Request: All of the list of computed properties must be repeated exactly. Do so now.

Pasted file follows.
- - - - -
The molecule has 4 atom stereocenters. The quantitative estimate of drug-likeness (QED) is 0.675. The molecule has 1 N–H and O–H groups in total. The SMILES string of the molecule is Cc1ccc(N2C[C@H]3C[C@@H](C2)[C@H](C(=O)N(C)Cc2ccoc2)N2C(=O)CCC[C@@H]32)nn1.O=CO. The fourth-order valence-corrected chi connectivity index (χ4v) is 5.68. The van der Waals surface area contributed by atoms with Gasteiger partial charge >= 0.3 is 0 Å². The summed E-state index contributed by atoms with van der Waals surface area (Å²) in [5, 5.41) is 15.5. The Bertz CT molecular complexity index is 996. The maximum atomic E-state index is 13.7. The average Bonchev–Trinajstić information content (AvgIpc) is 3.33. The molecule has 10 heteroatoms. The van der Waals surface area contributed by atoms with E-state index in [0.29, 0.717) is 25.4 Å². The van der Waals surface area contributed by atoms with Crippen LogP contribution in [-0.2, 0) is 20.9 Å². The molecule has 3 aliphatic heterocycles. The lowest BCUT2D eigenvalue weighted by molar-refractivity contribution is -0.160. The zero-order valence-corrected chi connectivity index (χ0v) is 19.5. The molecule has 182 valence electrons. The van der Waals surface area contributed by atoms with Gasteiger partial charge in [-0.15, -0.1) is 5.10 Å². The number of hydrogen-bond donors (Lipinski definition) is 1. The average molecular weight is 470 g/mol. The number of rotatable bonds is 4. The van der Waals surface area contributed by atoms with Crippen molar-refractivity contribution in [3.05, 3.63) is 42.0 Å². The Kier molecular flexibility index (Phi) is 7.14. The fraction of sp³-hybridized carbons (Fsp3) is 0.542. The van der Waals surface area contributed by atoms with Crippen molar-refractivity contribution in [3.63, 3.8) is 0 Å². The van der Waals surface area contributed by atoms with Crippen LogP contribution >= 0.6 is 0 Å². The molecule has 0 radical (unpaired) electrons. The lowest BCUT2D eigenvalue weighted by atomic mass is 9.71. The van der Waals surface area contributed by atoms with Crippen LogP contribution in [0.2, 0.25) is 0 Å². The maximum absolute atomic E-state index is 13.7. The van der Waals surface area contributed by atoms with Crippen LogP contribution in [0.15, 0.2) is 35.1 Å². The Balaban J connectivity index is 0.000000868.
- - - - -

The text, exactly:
The molecule has 4 atom stereocenters. The quantitative estimate of drug-likeness (QED) is 0.675. The molecule has 1 N–H and O–H groups in total. The SMILES string of the molecule is Cc1ccc(N2C[C@H]3C[C@@H](C2)[C@H](C(=O)N(C)Cc2ccoc2)N2C(=O)CCC[C@@H]32)nn1.O=CO. The fourth-order valence-corrected chi connectivity index (χ4v) is 5.68. The van der Waals surface area contributed by atoms with Gasteiger partial charge >= 0.3 is 0 Å². The summed E-state index contributed by atoms with van der Waals surface area (Å²) in [5, 5.41) is 15.5. The Bertz CT molecular complexity index is 996. The maximum atomic E-state index is 13.7. The average Bonchev–Trinajstić information content (AvgIpc) is 3.33. The molecule has 10 heteroatoms. The van der Waals surface area contributed by atoms with E-state index in [0.29, 0.717) is 25.4 Å². The van der Waals surface area contributed by atoms with Crippen LogP contribution in [-0.2, 0) is 20.9 Å². The molecule has 3 aliphatic heterocycles. The lowest BCUT2D eigenvalue weighted by molar-refractivity contribution is -0.160. The zero-order valence-corrected chi connectivity index (χ0v) is 19.5. The molecule has 182 valence electrons. The van der Waals surface area contributed by atoms with Gasteiger partial charge in [-0.15, -0.1) is 5.10 Å². The number of hydrogen-bond donors (Lipinski definition) is 1. The average molecular weight is 470 g/mol. The number of rotatable bonds is 4. The van der Waals surface area contributed by atoms with Crippen molar-refractivity contribution in [3.05, 3.63) is 42.0 Å². The Kier molecular flexibility index (Phi) is 7.14. The fraction of sp³-hybridized carbons (Fsp3) is 0.542. The van der Waals surface area contributed by atoms with Crippen molar-refractivity contribution in [3.63, 3.8) is 0 Å². The van der Waals surface area contributed by atoms with Crippen LogP contribution >= 0.6 is 0 Å². The molecule has 0 radical (unpaired) electrons. The lowest BCUT2D eigenvalue weighted by atomic mass is 9.71. The van der Waals surface area contributed by atoms with Crippen LogP contribution in [0.2, 0.25) is 0 Å². The maximum absolute atomic E-state index is 13.7. The van der Waals surface area contributed by atoms with Crippen LogP contribution in [0.15, 0.2) is 35.1 Å². The Balaban J connectivity index is 0.000000868.